CodingByLuck CodingByLuck - 3 months ago 23
reST (reStructuredText) Question

REST API design: how to handle resources that can also be sub-resources

I have to put a (read-only) REST service atop of an existing product database. The easy part is having a top level product resource, like:

/api/products/


Now, actually callers of this service will rather need to get their relevant products based on the ID of a store and of a specific process (like "retail"). Behind the scenes, the combination of those two values results in a configured subset of products. This must be transparent for the caller, it should not need to know about these "product portfolios".

So I thought about designing the URI like this, where 1234 is the StoreID and retail is the process:

/api/stores/1234/retail/products


The first question that comes up here is if I should return full products here or URIs to their individual resources on /api/products/ ... the pro would be clearly that the caller does not need to retrieve each individual product from /api/products, the con would be that this would cause a caching headache on the /api/stores/1234/retail/products URI.

To complicate things, those products of course also have prices. Also here, a product does not have one price, but multiple ones that is also dependent of the StoreID and the Process, besides other factors. In reality, prices are direct children of products, so:

/api/products/ABCD/prices


would be the obvious choice, but again, as StoreID and Process are relevant to pre-filter the prices, an URI like:

/api/stores/1234/retail/products/ABCD/prices


would be more appropriate.

At the same time, there are other subresources of products that will not make sense to have under this URI, like product details. Those would clearly only make sense directly under /api/products/ABCD/details as they are not dependant on the store or process.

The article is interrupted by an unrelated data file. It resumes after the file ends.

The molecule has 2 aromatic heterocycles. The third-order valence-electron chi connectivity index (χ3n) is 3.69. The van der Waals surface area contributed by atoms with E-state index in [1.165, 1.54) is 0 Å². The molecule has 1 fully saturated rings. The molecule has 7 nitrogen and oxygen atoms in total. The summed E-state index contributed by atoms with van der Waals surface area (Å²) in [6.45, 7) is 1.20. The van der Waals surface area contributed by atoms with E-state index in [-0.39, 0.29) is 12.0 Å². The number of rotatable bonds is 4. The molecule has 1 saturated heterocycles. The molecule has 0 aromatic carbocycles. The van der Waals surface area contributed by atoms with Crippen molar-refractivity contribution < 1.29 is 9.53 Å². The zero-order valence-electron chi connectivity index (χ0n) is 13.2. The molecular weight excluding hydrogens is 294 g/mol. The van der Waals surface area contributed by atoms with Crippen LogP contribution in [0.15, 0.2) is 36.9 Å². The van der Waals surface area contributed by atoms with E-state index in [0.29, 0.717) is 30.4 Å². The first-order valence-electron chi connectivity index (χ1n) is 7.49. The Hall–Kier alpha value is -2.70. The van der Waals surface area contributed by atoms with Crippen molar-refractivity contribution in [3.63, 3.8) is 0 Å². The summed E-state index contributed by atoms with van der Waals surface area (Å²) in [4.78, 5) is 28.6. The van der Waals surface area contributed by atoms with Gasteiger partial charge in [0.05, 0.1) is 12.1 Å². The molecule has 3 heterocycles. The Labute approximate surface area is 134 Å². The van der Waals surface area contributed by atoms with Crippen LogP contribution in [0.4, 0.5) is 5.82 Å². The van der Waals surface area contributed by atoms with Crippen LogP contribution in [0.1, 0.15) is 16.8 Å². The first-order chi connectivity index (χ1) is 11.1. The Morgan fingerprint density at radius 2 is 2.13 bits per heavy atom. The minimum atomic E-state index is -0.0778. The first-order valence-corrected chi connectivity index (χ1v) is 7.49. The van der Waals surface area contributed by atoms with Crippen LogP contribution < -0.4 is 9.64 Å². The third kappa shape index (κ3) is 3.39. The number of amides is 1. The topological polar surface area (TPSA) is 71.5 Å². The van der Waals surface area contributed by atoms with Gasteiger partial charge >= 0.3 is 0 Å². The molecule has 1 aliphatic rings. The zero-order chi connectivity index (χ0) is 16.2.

But this looks somehow messy to me. But at the same time, solving this by only having queryparam filters to solve it directly on the product resource, is not much nicer and does not enforce the caller to provide both, StoreId and process:

/api/products?store=1234&process=retail
/api/products/ABCD/prices?store=1234&process=retail


Even more, process or storeid does not have anything to do with the product, so querying for it directly on product seems odd. For prices, it would make sense, though.

So my question is: is there a good way to solve this that i don't see? And: would you recommend returning full products when they are a subresource - and what do you think about handling (HTTP) caching when doing that?

Answer

The first question that comes up here is if I should return full products here or URIs to their individual resources on /api/products/ [...] the con would be that this would cause a caching headache on the /api/stores/1234/retail/products URI.

I would definitely return the full products - imagine the amount the client would have to do if it would simply want to display a list of product names. Ideally this endpoint would be paginated (query string can include something like &pageSize=10&pageNumber=2, for example).

Also there are various caching solutions around this - for example you can cache all the products in a data structure service like Redis.

To complicate things, those products of course also have prices [...] and details subresource.

Looking at the Richardson Maturity Model level 3, this would be where links come into play, and you could have something like this under a product resource:

<link rel = "/linkrels/products/ABCD/prices" 
      uri = "/products/ABCD/prices?store=1234&process=retail"/>

and another similar link for the product details resource.

@Roman is right, REST is meant to be discoverable, clients should simply follow links (that can have long/ugly uris), instead of having to memorize them (like in SOAP, for example).